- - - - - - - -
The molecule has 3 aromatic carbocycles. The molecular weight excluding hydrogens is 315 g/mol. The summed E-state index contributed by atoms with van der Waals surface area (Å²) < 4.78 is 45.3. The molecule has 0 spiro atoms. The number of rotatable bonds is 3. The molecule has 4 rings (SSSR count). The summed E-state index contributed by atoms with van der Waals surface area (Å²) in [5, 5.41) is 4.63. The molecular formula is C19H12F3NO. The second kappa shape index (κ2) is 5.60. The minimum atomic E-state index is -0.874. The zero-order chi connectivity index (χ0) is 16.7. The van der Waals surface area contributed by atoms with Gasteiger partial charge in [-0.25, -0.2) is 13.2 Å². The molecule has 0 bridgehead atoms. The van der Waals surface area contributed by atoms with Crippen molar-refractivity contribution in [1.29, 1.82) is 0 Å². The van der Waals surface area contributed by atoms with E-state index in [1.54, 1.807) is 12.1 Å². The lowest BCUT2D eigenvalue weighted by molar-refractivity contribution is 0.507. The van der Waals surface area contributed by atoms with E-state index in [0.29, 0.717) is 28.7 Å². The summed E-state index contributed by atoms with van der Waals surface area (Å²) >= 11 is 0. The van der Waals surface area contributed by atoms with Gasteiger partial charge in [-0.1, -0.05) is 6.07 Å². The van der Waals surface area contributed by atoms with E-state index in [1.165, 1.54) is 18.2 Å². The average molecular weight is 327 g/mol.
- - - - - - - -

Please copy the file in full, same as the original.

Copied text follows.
The molecule has 3 aromatic carbocycles. The molecular weight excluding hydrogens is 315 g/mol. The summed E-state index contributed by atoms with van der Waals surface area (Å²) < 4.78 is 45.3. The molecule has 0 spiro atoms. The number of rotatable bonds is 3. The molecule has 4 rings (SSSR count). The summed E-state index contributed by atoms with van der Waals surface area (Å²) in [5, 5.41) is 4.63. The molecular formula is C19H12F3NO. The second kappa shape index (κ2) is 5.60. The minimum atomic E-state index is -0.874. The zero-order chi connectivity index (χ0) is 16.7. The van der Waals surface area contributed by atoms with Gasteiger partial charge in [-0.25, -0.2) is 13.2 Å². The molecule has 0 bridgehead atoms. The van der Waals surface area contributed by atoms with Crippen molar-refractivity contribution in [1.29, 1.82) is 0 Å². The van der Waals surface area contributed by atoms with E-state index in [1.54, 1.807) is 12.1 Å². The lowest BCUT2D eigenvalue weighted by molar-refractivity contribution is 0.507. The van der Waals surface area contributed by atoms with E-state index in [0.29, 0.717) is 28.7 Å². The summed E-state index contributed by atoms with van der Waals surface area (Å²) >= 11 is 0. The van der Waals surface area contributed by atoms with Gasteiger partial charge in [-0.1, -0.05) is 6.07 Å². The van der Waals surface area contributed by atoms with E-state index in [1.165, 1.54) is 18.2 Å². The average molecular weight is 327 g/mol.